On the slipway in Belfast I pictured the outlines drawn into the concrete suddenly rise into the grey sky. From beneath my feet seemed to spring riveters and scaffolding and the skeleton of the great ship not yet built, long before she would sink. I had escaped again to 1911. But now I was there, before the doomed vessel at dry dock, growing in the air of that pre-war optimism. Unmistakable and unsinkable. I felt like I was intruding on someone else’s childhood dream, not my own. It was a past I was so far removed from it almost seemed like fiction, and yet we now shared the same physical ground, the ship and I. A group of school kids wandered past, and it was a chilly spring day in Northern Ireland. I hoped none of them saw my eyes start to water, when I realized the ground was as much a grave as the childhood home of anyone is a grave of their younger self, piled high with VHS tapes and half filled sketchbooks. There are crayon drawings on placemats like blueprints of outdated designs. My mother didn’t have the heart to throw them away I think. The ice warnings were posted and were written. Sent across by wireless. Twin signals. They’d raised us and bathed us and kept us warm. In my twenties I could see where it’d gone wrong, but like yelling murder in sleep paralysis, my arms would not move, and my chest was filled with ice water. The time would not again return to me.

I Waterlogged the Electric Kettle

Board games on the coffee table with the dual innocence where we once were as children,

but now soiled skin.

There’s too much baggage in our collective bedrooms. So start anew at six and seven. Benefits of skipping the younger years, maybe fashion someone that will share in your condition.

Throw open the sash after Christmas, a spring cleaning of sons. I should have noticed sooner,

but you covered your bases, assured me of the unchanging nature of things. I remember your embrace when I left for Ireland at the airport.

But of course it’s changing. And you knew that even then, since November or before. You delayed me- got to me first. Before I was standing at the sink, holding the electric kettle under the tap, when I noticed and forgot the water running cool over my hands.

The thought came then.

Replaced.

Replaced.

Replaced.

Arthur Kill Ship Graveyard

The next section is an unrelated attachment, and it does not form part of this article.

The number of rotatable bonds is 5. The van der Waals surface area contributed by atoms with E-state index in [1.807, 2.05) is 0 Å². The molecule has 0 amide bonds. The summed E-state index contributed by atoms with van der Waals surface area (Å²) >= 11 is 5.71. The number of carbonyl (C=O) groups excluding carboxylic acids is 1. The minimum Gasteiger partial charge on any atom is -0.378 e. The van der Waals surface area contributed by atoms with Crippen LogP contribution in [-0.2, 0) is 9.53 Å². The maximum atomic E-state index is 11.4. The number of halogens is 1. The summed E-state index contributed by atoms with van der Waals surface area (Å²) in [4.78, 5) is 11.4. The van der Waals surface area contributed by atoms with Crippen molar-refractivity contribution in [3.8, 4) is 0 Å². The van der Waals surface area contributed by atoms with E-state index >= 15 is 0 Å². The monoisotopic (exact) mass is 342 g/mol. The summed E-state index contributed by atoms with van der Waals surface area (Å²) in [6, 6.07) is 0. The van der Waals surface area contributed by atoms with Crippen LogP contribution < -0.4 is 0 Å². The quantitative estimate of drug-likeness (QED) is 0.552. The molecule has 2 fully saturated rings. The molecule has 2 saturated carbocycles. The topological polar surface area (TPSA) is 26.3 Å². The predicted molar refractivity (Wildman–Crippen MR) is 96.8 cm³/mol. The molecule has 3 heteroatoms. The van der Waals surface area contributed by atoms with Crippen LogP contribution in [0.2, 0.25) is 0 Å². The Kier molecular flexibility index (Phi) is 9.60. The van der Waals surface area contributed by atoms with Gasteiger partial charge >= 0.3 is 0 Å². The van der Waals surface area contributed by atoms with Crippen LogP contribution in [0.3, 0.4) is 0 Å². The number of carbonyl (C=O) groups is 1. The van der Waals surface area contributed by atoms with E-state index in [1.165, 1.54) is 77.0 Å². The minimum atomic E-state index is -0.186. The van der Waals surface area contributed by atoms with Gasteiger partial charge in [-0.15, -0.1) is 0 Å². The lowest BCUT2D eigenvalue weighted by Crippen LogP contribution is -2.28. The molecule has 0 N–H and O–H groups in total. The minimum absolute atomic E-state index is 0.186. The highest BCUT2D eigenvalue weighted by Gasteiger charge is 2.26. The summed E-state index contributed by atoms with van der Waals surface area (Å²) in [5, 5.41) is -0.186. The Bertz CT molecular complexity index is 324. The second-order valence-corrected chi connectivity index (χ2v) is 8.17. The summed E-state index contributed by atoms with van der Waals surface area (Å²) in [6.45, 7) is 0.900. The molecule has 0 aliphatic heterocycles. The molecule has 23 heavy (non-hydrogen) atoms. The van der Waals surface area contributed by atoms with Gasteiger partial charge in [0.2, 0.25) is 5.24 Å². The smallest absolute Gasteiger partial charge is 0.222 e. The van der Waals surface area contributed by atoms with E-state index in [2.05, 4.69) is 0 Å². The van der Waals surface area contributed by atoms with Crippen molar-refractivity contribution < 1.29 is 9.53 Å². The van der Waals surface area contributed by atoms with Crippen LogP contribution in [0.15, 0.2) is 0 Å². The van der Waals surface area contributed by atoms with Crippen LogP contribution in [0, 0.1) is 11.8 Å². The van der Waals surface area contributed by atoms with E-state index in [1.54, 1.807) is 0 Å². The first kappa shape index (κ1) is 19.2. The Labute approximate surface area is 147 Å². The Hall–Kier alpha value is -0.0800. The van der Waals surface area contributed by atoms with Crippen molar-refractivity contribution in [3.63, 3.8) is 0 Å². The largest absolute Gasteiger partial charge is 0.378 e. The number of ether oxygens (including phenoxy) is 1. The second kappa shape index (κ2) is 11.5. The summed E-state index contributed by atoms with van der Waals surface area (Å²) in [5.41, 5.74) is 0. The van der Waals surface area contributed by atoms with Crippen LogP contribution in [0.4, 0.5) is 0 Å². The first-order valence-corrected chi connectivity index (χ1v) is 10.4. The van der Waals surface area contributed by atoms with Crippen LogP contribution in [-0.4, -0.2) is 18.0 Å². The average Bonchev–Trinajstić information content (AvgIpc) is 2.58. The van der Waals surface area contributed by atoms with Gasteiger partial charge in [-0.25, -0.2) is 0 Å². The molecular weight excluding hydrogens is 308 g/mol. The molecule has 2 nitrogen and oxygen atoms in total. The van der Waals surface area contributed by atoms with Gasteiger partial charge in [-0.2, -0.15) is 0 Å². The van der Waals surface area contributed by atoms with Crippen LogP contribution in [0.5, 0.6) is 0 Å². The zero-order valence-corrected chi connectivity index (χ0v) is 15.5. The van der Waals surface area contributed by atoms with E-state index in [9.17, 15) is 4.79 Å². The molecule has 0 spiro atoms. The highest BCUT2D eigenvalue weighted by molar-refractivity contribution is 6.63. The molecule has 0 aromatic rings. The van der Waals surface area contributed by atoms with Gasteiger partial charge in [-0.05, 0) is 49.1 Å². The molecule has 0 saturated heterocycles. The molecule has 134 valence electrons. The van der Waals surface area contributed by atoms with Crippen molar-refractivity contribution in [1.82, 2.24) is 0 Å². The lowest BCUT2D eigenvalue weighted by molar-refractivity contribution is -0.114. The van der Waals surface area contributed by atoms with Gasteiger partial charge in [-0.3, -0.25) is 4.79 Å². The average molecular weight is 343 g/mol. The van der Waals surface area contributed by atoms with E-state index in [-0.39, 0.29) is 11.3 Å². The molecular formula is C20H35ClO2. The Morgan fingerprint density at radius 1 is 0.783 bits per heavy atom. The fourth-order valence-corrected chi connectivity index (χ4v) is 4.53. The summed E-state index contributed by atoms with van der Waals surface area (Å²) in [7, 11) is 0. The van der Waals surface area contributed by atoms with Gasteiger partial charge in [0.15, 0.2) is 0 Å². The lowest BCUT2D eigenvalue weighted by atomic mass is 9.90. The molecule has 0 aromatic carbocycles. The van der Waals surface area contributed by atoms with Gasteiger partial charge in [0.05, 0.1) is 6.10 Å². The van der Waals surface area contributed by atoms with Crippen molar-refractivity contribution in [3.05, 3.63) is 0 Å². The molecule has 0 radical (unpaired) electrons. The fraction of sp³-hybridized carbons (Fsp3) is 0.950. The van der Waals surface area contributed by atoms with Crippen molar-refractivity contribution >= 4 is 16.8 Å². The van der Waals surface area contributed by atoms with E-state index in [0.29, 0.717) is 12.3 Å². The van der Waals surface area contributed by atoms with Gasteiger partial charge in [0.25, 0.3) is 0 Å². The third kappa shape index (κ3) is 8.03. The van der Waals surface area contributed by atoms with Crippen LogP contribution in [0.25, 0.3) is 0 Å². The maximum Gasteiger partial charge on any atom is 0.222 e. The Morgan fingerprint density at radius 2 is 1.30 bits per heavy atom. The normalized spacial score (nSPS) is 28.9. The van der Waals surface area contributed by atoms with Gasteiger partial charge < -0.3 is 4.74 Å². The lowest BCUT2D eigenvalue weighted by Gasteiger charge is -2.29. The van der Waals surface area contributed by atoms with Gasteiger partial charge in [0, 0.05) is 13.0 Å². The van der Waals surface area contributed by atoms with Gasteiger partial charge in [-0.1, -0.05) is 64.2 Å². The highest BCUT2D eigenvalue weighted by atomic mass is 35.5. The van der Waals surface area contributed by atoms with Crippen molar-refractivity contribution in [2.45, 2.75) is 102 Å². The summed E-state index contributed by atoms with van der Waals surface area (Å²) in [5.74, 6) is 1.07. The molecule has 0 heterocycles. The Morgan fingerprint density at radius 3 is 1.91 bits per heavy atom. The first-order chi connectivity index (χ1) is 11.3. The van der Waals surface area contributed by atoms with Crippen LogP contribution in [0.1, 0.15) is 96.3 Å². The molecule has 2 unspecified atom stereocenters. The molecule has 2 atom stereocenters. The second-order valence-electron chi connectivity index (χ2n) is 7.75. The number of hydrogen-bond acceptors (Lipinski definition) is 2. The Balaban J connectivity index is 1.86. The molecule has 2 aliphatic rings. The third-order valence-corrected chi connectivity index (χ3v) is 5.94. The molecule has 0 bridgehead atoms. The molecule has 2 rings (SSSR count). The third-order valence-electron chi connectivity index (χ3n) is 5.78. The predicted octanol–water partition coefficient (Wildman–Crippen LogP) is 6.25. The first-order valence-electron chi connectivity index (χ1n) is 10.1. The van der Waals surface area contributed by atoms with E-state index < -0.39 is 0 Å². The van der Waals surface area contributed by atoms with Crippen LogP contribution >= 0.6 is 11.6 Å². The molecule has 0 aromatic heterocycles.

Take to your holds, your windswept hovels and your ships quarters. Below deck, down the old oak folding ladder with speed, and nearly run right into the center table where we ate dinner, built by my grandfather, suspended on a clever balance, like the stove, and the lanterns dry of oil. Take to your headaches and your rage that casts light onto the water from the salt crusted windows. Tarnish grows on the metal casting around the glass with each voyage from waters rushing with speed. Motion in life personified by the act of sailing for those who can no longer stand on the mainland. Help the old man into the small boat and haul him up to the deck, his legs at this point in his life, have failed him. Yet even in skiffs do we lose our minds- I remember breakfasts in the morning on the ancient dining room table. I don’t know who in my family squirreled it away or sold it. My grandmother says she’ll never go back to that ruined house now. Empty bedroom, apparitions in the stovepipe- the windows overlooking Pocha Pond. I would take to that place were it still ours, were it not sold but were instead rotting- The greenhouse was filled with mildew and dead birds last I visited, and a harmonica echoed in the empty rooms that once held furniture. The old man struggled to breathe through the reeds in his age, no longer able to die in the house he himself built. I would like to sit cross legged on the well loved floorboards, and look out over the collapsing deck. Perhaps the osprey pole is still standing in the marsh. You told me once in a bout of chemically induced adolescence, that you and your friends got drunk and carried the pole there years ago, and in the mud you found deer bones. The sun still shines on that place as it did before. The light taken to our holds when our bodies fail us. When we are angry. When we are powerless and we break the walls in retaliation, and still refuse amputation. These days, I find myself digging through storerooms. Dust covered sewing supplies, old outdoorsman clothes, and cracked VHS tapes with TV recorded movies. Could such relics be found, I’d sit and smoke the pipe that nearly gave you cancer though the collecting fluid in its place damn well finished the job. The fog of smoke would rise as it did from the office when you practiced law amongst empty bookshelves and a light spot on the floor in the corner that the grand piano once occupied. I stood in its usual place, and felt I was trespassing. The rooms where we stayed are still painted morning yellow and a gentile blue- though the corners now grey with webs, and the bodies of spiders. You called it Avalon, the island where everybody knew your name, and it passes from us now like storm clouds over the marsh. Near the end we took to rocking waters sinking ships across the harbor. The deck of your vessel has rotted through. You motioned to me to sit up front in the old skiff as we left the mainland for the last time- away from ruined kingdoms and legends of deer bones. In those final days you refused the amputation of your legs, though you were no longer able to stand on them. You called me “my boy” back then. When my life feels like a gale- I think of you. I think of avalon and the sails of little ships making their way out from the beach head. I think of sunscreen, and I think of the way my hair felt filled with salt. I want to make the trip again to the land just beyond the marsh, and see who lives there now. I don’t know if they’ve done away with the house. Still, I will tell them of you, And from such stories of Avalon, I will make them know they are trespassing on the graveyard of Arthur.